Under Missouri’s current Medicaid plan, about 940,000 people, or 15% of the state’s population, were covered as of June. Eligibility for this plan is available to a family of four with an income of less than $5,550, or certain individuals with special circumstances, such as pregnant women or people with disabilities.

In total, there are about 564,000 uninsured people in Missouri, so the 230,000 who would become eligible for insurance under Medicaid expansion could reduce the state’s uninsured population by 41%.

“When you have hundreds of thousands of people who cannot get health care, and it’s really not because they’re not hardworking or they’re not interested in it or they don’t want to take care of their families,” said Nancy Kelley of the Missouri Foundation for Health. “It’s really about the system not allowing them to do that practically.”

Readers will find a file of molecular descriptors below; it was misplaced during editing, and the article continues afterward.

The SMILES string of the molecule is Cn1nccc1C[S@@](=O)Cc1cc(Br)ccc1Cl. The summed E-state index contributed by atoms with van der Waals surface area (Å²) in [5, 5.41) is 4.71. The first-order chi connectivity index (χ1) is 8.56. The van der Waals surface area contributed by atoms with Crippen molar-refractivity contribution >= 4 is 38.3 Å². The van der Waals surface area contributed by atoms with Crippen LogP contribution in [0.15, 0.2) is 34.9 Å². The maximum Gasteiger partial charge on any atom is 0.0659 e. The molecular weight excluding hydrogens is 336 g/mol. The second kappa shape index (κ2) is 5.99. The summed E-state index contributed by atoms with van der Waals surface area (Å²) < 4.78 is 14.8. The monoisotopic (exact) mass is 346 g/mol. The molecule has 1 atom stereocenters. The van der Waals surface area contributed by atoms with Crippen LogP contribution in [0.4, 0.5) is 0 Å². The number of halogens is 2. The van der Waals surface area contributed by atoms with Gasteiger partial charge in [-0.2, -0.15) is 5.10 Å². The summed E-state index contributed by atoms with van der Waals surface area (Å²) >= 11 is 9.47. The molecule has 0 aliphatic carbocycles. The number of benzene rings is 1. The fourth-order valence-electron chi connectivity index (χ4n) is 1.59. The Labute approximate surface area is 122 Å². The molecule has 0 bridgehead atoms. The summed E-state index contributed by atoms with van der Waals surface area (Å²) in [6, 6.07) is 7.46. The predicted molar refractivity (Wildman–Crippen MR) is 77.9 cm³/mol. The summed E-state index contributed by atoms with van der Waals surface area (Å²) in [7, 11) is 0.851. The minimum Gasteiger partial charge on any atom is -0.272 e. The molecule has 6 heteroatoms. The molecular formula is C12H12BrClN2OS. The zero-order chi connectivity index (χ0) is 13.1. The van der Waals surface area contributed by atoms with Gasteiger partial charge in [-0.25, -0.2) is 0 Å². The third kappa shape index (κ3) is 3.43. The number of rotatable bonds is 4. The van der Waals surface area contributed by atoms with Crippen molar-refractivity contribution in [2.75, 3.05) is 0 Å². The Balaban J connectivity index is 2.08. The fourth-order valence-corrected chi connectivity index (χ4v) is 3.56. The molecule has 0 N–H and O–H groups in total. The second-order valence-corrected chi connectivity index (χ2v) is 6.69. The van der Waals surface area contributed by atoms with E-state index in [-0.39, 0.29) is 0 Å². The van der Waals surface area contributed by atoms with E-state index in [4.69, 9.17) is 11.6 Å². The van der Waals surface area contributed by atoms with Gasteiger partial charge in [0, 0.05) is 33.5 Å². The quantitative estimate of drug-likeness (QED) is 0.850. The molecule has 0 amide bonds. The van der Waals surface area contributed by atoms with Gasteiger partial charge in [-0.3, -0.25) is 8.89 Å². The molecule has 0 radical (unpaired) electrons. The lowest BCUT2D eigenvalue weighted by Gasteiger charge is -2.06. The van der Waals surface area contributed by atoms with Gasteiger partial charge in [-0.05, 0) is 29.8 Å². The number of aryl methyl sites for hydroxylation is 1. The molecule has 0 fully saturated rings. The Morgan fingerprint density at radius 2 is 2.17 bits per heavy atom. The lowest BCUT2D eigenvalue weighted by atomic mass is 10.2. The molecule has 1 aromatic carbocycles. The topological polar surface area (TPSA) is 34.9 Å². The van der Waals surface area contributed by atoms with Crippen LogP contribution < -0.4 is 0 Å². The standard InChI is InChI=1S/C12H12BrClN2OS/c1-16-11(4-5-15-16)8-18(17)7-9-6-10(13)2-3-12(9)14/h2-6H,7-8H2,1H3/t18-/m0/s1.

A study from Washington University in St. Louis found that the current Medicaid program is still using income requirements from 1996. At that time, $5,550 was equal to about 35% of the federal poverty level. With the inflation since then, it is now equal to about 19% of the poverty level.

“It’s so hard to keep your income that low, because it’s hardly any money at all in real terms,” said Abigail Barker, a professor at Washington University in St. Louis who has published research on people living in the gap of Medicaid coverage. “So even if you maybe have some sort of health condition that prevents you from working full-time or from working a job where you could earn a decent wage, but you’d still like to supplement your income, this restriction makes it very challenging.”

In 1990, Missouri was ranked 24th in the nation for the overall health of its residents, according to America’s Health Ratings. In the past 30 years, the state has slid down the ranks to 39th in overall health.

By increasing the limits for Medicaid eligibility, Missouri would open the door to people who have been seeking health insurance coverage but found no viable options.